By Chak Sopheap
Published on UPI Asia, December 23, 2009
Niigata, Japan — Phorn Sarith, a 37-year-old Cambodian logger, died when Thai soldiers reportedly fired indiscriminately on 25 loggers working in the Dangrek mountains in Oddar Meanchey, a Cambodian province on the Thai-Cambodian border, last Saturday.
Since September Thai soldiers have killed six Cambodian loggers, wounded several more and arrested others. While loggers are warned by authorities in the province not to stray across the porous border into Thailand, most end up crossing it to earn more money from illegal logging, in order to feed their families.
Although such cases have increased, the Thai government has done little to understand the situation or conduct proper investigations into the cross-border intrusions.
According to an October report released by the Cambodian Center for Human Rights, several cases of killings and mistreatment of Cambodians by the Thai military were reported in the three-month period from August to October. One case mentions that 12 Cambodians, reportedly missing for nearly a month, were later found to have been arrested and detained by Thai soldiers in August 2009 on suspicion of illegal logging. Two other allegedly illegal loggers were found dead in the same month; the Thai military claimed to have shot them in self-defense.
In another case, 16 Cambodian loggers were arrested, tried and handed prison terms ranging from three months to nine years by the Ubon Provincial Court in Thailand, for illegal logging. The sentences were excessive and Thai authorities reportedly mistreated the loggers. Some were brought to court with their hands and legs chained and shackled, the CCHR report said.
In another case, Thai soldiers burned 16-year-old Yon Rith to death during an illegal logging mission with other villagers in September. Although the Thai government denied the cause of death, evidence shows that soldiers killed him.
Such cruel killing by the Thai military, which enjoys impunity, was seen in a number of incidents during the late 1970s and 1980s. While the killings have not stopped, the Cambodian government has also been negligent in its role to prevent citizens from illegally crossing over to neighboring Thailand.
Although the media and human rights organizations have reported many incidents of Cambodians killed by the Thai military after illegally crossing the border, there has been no satisfactory explanation by the Thai government. Instead, it has proclaimed that the rule of law prevails in the country and that it has an independent judiciary.
Thai authorities have also failed to employ preventive measures to stop illegal crossings of its border. The issue has been overshadowed to some extent by border disputes and military skirmishes between the two nations.
The continuous arbitrary killing and mistreatment of Cambodians are clear violations by the Thai government of U.N. rights conventions and of basic principles of human rights, including the right to life, the right to a court hearing on criminal charges and the right to be protected from cruel punishment, as guaranteed by the Convention Against Torture and Other Cruel, Inhuman or Degrading Treatment or Punishment, to which Thailand is a signatory.
Article 1 of the Convention Against Torture precisely defines the term “torture” as “any act by which severe pain or suffering, whether physical or mental, is intentionally inflicted on a person for such purposes as obtaining from him or a third person information or a confession, punishing him for an act he or a third person has committed or is suspected of having committed, or intimidating or coercing him or a third person, or for any reason based on discrimination of any kind.”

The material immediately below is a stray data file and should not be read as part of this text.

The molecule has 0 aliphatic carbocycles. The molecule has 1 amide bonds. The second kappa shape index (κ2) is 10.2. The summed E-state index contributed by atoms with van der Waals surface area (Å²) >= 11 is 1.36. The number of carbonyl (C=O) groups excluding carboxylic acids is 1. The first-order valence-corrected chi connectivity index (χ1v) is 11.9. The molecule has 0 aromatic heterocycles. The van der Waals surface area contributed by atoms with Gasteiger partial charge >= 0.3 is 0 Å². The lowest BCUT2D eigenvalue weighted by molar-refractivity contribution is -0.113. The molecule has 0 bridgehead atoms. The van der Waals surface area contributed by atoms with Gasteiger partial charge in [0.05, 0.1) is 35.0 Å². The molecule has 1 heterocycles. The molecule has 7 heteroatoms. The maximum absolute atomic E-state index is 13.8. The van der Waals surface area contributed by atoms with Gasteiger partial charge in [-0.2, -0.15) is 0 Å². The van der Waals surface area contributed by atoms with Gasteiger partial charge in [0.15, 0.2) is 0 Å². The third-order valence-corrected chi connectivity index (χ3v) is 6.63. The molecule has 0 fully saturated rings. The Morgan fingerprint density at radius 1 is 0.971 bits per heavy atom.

Article 2 of the CAT also asserts that “no exceptional circumstances whatsoever, whether a state of war or a threat of war, internal political instability or any other public emergency, may be invoked as a justification of torture.”
As a signatory to CAT, the Thai government must take immediate and unconditional steps to fulfill its legal obligation to respect human rights, especially as it says that the rule of law prevails in the country.
If the Thai government says that it has an independent judiciary, then it must end impunity for those who kill and mistreat civilians, including Cambodian illegal loggers or any such immigrants.
At the Bangkok launch of the United Nations Development Program’s report on “Overcoming barriers: Human mobility and development,” on Oct. 5, Thai Prime Minister Abhisit Vejjajiva proudly impressed audiences by saying that Thailand respects migrants’ rights.
“We realize that the most effective way to protect these migrants is to legalize their status and bring them into the formal labor market,” he said. “The migration is simply an expression of the freedom and desire of each individual to seek better opportunities in life.”
If what Abhisit said is true, then the Thai government must acknowledge the rights of the poor Cambodian loggers who cross into Thailand looking for better opportunities to sustain their families. As a civilized nation, the Thai government must fulfill its commitment and obligation to respect human rights.
(Chak Sopheap is a graduate student of peace studies at the International University of Japan. She runs a blog, www.sopheapfocus.com, in which she shares her impressions of both Japan and her homeland, Cambodia. She was previously advocacy officer of the Cambodian Center for Human Rights.)